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This page is part of the "tools" section of a site, Plato and his dialogues, dedicated to developing a new interpretation of Plato's dialogues. The "tools" section provides historical and geographical context (chronology, maps, entries on characters and locations) for Socrates, Plato and their time. For more information on the structure of entries and links available from them, read the notice at the beginning of the index of persons and locations.
Callias was one of the wealthiest men in Athens
in the later part of the Vth century : he is presented
by Socrates at Apology,
20a as "a man who spent more money with the sophists than all others
taken together", and it is in his house, termed "the greatest and most
prosperous in town" (Protagoras,
337d), where he hosted all visiting sophists, that the Protagoras
takes place. He was born somewhere between 455
and 450 in one of the richest families of Athens,
the Ceryces, who, besides owning silver mines in Laurium
that were at the root of its fortune, was one of the families in charge of the
celebration of the Eleusinian mysteries, where
it provided the torch-bearers. His father was Hipponicus, "the richest man
in Greece" (Andocides' On
the Mysteries, 130), and his grandfather was the Callias who negociated
the peace that bears his name, which put an end to the second Persian War in
449 (see Herodotus
VII, 151). Another Callias, the grandfather of the peace negociator, is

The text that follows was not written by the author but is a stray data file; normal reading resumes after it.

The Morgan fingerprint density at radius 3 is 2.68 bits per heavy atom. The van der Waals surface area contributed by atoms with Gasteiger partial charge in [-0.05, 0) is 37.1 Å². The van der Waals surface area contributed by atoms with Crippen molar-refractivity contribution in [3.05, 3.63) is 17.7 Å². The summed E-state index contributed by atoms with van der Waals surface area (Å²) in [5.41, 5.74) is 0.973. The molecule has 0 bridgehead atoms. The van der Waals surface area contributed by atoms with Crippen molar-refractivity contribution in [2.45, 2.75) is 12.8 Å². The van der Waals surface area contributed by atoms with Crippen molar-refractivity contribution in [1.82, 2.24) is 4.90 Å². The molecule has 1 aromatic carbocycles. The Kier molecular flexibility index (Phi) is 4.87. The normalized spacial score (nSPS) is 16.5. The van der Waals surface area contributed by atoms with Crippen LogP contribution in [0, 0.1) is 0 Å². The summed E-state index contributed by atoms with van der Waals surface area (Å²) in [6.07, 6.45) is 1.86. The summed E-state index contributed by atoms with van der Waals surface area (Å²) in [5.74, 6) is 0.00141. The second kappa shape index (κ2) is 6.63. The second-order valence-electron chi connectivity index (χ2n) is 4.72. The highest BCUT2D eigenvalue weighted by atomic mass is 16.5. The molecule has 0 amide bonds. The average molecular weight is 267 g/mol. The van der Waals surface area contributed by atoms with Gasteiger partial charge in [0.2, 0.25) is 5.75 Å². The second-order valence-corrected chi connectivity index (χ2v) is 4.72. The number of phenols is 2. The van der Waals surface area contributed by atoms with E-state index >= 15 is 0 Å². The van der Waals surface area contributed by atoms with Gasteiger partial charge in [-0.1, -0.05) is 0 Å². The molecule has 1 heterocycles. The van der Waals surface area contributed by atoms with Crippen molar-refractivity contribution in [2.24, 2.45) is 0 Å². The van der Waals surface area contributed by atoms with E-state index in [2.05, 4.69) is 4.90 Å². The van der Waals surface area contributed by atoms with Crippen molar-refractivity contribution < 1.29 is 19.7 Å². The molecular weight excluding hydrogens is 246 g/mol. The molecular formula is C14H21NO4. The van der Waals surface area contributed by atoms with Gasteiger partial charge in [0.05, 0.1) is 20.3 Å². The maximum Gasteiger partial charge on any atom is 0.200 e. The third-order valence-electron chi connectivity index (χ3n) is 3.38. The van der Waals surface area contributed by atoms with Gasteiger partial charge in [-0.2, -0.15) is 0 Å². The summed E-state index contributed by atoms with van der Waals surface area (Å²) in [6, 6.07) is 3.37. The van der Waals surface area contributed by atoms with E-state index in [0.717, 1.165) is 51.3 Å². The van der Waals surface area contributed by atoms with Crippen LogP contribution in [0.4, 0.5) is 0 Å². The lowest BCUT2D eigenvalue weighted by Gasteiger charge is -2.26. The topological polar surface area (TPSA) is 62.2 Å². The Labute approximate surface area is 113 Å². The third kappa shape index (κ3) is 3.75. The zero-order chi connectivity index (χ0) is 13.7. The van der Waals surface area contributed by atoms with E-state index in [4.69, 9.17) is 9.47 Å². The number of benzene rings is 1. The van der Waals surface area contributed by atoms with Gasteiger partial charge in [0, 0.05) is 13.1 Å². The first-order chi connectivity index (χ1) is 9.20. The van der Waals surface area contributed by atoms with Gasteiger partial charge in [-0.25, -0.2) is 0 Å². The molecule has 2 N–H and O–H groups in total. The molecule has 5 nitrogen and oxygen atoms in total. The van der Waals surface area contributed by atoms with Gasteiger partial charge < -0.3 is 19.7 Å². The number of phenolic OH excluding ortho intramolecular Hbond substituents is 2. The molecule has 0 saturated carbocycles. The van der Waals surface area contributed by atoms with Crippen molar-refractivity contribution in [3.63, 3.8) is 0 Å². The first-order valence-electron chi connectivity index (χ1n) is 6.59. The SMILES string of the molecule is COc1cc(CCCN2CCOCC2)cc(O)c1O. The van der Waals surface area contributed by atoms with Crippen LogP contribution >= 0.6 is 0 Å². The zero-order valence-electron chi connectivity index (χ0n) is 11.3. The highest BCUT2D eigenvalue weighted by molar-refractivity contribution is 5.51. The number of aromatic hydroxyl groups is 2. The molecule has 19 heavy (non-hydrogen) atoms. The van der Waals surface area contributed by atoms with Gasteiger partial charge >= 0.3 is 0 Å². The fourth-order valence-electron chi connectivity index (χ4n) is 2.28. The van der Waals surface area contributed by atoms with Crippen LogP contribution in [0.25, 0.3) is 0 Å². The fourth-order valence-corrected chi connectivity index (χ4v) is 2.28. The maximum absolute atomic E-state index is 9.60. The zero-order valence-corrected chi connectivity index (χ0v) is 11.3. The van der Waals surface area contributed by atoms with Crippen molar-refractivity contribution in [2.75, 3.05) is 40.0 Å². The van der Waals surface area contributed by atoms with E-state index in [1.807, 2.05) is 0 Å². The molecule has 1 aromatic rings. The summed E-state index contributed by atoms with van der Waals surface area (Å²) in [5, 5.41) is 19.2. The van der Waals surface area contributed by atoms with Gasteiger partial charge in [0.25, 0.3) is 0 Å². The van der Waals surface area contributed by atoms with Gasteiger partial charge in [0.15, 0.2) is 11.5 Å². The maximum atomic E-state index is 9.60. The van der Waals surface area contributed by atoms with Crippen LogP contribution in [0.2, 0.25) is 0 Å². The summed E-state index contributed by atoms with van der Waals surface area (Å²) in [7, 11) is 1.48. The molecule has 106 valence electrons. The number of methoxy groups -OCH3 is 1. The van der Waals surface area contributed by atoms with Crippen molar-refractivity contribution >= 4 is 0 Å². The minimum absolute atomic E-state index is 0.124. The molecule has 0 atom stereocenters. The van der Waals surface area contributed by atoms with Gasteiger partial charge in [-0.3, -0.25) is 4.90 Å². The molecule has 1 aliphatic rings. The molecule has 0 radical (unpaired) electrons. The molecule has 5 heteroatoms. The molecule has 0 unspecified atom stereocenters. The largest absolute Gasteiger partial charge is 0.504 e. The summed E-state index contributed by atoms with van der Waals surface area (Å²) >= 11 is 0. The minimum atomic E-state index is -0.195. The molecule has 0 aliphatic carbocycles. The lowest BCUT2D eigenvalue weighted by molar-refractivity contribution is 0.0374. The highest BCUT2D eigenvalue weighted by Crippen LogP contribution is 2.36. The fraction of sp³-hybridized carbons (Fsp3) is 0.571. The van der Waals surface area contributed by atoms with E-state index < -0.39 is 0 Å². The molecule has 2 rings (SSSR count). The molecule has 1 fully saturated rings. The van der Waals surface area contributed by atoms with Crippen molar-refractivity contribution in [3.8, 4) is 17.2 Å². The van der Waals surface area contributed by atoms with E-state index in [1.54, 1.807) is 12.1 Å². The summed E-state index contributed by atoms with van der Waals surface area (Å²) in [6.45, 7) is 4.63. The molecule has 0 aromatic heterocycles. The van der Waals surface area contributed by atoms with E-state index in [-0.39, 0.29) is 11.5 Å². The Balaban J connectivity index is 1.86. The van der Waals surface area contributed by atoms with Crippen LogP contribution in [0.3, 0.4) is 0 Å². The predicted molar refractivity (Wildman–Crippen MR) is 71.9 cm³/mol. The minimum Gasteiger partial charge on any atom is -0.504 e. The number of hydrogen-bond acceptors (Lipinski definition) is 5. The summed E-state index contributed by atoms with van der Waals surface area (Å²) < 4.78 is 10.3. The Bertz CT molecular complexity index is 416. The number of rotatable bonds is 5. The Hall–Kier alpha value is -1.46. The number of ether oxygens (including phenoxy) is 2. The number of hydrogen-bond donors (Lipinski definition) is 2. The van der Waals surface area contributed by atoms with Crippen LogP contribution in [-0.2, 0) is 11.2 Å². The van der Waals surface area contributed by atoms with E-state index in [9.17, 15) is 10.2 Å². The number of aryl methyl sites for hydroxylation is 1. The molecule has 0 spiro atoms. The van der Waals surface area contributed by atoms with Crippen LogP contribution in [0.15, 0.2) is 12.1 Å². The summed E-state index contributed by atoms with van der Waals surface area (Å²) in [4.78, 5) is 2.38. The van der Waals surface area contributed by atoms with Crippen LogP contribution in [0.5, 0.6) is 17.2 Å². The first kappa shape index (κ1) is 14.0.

also mentioned by Herodotus for his successes at the
Olympic games, his wealth and huge expenditures, and his hate of tyranny (Histories,
VI, 121-122). Callias' mother later married Pericles
314e ; Plutarch's Life
of Pericles, 24, 5), so that he was the half-brother of Xanthippus and Paralus,
the two sons of Pericles mentioned in the Alcibiades
the Protagoras (314e-315a ;
and the Meno (94b).
And his sister Hipparete married Alcibiades (Plutarch's
of Alcibiades, 8).
Callias was married several times. Andocides, in his speech On the Mysteries, delivered in 399 to answer accusations of impiety brought forth against him by Callias and a few others, tells the jury how Callias married a girl and, within a year, made the girl's mother his mistress, living eventually with both mother and daughter, only to abandon them both later, and how he had a son from the mother, born after he had left her, that he initially repudiated but later recognized, after he had fallen in love again with the mother and welcomed her back in his house (On the Mysteries, 117-131).
Callias is most likely the father of the Protarchus staged as the interlocutor of Socrates in the Philebus (see Philebus, 19b). Hermogenes, his less wealthy youger brother (Cratylus, 391b-c) plays a leading role in the Cratylus.